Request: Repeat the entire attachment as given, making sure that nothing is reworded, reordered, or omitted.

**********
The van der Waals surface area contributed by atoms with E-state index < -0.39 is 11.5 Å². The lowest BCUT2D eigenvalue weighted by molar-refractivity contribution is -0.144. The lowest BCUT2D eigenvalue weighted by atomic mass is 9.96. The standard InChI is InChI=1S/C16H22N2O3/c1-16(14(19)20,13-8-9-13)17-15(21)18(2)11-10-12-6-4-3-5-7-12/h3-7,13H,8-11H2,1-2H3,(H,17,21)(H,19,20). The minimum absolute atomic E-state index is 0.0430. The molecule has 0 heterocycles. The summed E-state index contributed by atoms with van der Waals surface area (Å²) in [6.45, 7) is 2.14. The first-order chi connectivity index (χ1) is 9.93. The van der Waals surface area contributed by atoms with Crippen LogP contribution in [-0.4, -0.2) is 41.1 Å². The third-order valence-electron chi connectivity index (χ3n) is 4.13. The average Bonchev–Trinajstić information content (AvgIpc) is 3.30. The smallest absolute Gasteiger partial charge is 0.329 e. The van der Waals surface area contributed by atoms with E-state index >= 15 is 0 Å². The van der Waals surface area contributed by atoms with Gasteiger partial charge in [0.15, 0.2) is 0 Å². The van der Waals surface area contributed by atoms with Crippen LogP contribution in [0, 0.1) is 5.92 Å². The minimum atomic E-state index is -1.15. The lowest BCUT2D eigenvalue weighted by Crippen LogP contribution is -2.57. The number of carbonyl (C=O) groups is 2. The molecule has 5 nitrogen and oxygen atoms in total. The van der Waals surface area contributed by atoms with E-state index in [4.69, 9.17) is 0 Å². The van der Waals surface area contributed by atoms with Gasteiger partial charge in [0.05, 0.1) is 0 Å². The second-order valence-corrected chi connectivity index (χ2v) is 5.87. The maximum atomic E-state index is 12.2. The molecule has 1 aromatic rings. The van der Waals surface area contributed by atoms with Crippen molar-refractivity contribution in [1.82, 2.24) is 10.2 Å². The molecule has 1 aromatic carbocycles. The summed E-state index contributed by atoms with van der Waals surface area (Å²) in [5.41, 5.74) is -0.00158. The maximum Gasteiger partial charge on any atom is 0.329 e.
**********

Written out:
The van der Waals surface area contributed by atoms with E-state index < -0.39 is 11.5 Å². The lowest BCUT2D eigenvalue weighted by molar-refractivity contribution is -0.144. The lowest BCUT2D eigenvalue weighted by atomic mass is 9.96. The standard InChI is InChI=1S/C16H22N2O3/c1-16(14(19)20,13-8-9-13)17-15(21)18(2)11-10-12-6-4-3-5-7-12/h3-7,13H,8-11H2,1-2H3,(H,17,21)(H,19,20). The minimum absolute atomic E-state index is 0.0430. The molecule has 0 heterocycles. The summed E-state index contributed by atoms with van der Waals surface area (Å²) in [6.45, 7) is 2.14. The first-order chi connectivity index (χ1) is 9.93. The van der Waals surface area contributed by atoms with Crippen LogP contribution in [-0.4, -0.2) is 41.1 Å². The third-order valence-electron chi connectivity index (χ3n) is 4.13. The average Bonchev–Trinajstić information content (AvgIpc) is 3.30. The smallest absolute Gasteiger partial charge is 0.329 e. The van der Waals surface area contributed by atoms with E-state index >= 15 is 0 Å². The van der Waals surface area contributed by atoms with Gasteiger partial charge in [0.15, 0.2) is 0 Å². The van der Waals surface area contributed by atoms with Crippen LogP contribution in [0, 0.1) is 5.92 Å². The minimum atomic E-state index is -1.15. The lowest BCUT2D eigenvalue weighted by Crippen LogP contribution is -2.57. The number of carbonyl (C=O) groups is 2. The molecule has 5 nitrogen and oxygen atoms in total. The van der Waals surface area contributed by atoms with E-state index in [4.69, 9.17) is 0 Å². The van der Waals surface area contributed by atoms with Gasteiger partial charge in [0.05, 0.1) is 0 Å². The second-order valence-corrected chi connectivity index (χ2v) is 5.87. The maximum atomic E-state index is 12.2. The molecule has 1 aromatic rings. The van der Waals surface area contributed by atoms with Crippen molar-refractivity contribution in [1.82, 2.24) is 10.2 Å². The molecule has 1 aromatic carbocycles. The summed E-state index contributed by atoms with van der Waals surface area (Å²) in [5.41, 5.74) is -0.00158. The maximum Gasteiger partial charge on any atom is 0.329 e.